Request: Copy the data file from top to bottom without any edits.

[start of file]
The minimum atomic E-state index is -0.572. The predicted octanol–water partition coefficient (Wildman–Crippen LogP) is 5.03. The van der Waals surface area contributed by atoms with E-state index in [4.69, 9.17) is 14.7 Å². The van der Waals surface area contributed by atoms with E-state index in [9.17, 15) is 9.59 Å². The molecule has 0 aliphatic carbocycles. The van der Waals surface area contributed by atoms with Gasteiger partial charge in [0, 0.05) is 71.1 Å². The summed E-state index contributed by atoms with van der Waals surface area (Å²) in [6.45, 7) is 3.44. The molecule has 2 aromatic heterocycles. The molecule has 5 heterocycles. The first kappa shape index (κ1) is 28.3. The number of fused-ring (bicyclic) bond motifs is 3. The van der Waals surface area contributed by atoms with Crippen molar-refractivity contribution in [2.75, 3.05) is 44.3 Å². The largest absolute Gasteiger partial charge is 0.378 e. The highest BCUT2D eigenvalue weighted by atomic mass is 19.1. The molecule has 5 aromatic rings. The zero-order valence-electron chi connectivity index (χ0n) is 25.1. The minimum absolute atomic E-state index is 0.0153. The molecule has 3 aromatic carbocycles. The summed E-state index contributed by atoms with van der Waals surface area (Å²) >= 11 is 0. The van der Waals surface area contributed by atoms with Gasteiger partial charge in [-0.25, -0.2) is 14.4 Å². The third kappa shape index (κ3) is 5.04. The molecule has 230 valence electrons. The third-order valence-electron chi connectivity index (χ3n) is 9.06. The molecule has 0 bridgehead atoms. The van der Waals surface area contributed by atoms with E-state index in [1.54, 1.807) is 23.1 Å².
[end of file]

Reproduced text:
The minimum atomic E-state index is -0.572. The predicted octanol–water partition coefficient (Wildman–Crippen LogP) is 5.03. The van der Waals surface area contributed by atoms with E-state index in [4.69, 9.17) is 14.7 Å². The van der Waals surface area contributed by atoms with E-state index in [9.17, 15) is 9.59 Å². The molecule has 0 aliphatic carbocycles. The van der Waals surface area contributed by atoms with Gasteiger partial charge in [0, 0.05) is 71.1 Å². The summed E-state index contributed by atoms with van der Waals surface area (Å²) in [6.45, 7) is 3.44. The molecule has 2 aromatic heterocycles. The molecule has 5 heterocycles. The first kappa shape index (κ1) is 28.3. The number of fused-ring (bicyclic) bond motifs is 3. The van der Waals surface area contributed by atoms with Crippen molar-refractivity contribution in [2.75, 3.05) is 44.3 Å². The largest absolute Gasteiger partial charge is 0.378 e. The highest BCUT2D eigenvalue weighted by atomic mass is 19.1. The molecule has 5 aromatic rings. The zero-order valence-electron chi connectivity index (χ0n) is 25.1. The minimum absolute atomic E-state index is 0.0153. The molecule has 3 aromatic carbocycles. The summed E-state index contributed by atoms with van der Waals surface area (Å²) >= 11 is 0. The van der Waals surface area contributed by atoms with Gasteiger partial charge in [-0.25, -0.2) is 14.4 Å². The third kappa shape index (κ3) is 5.04. The molecule has 230 valence electrons. The third-order valence-electron chi connectivity index (χ3n) is 9.06. The molecule has 0 bridgehead atoms. The van der Waals surface area contributed by atoms with E-state index in [1.54, 1.807) is 23.1 Å².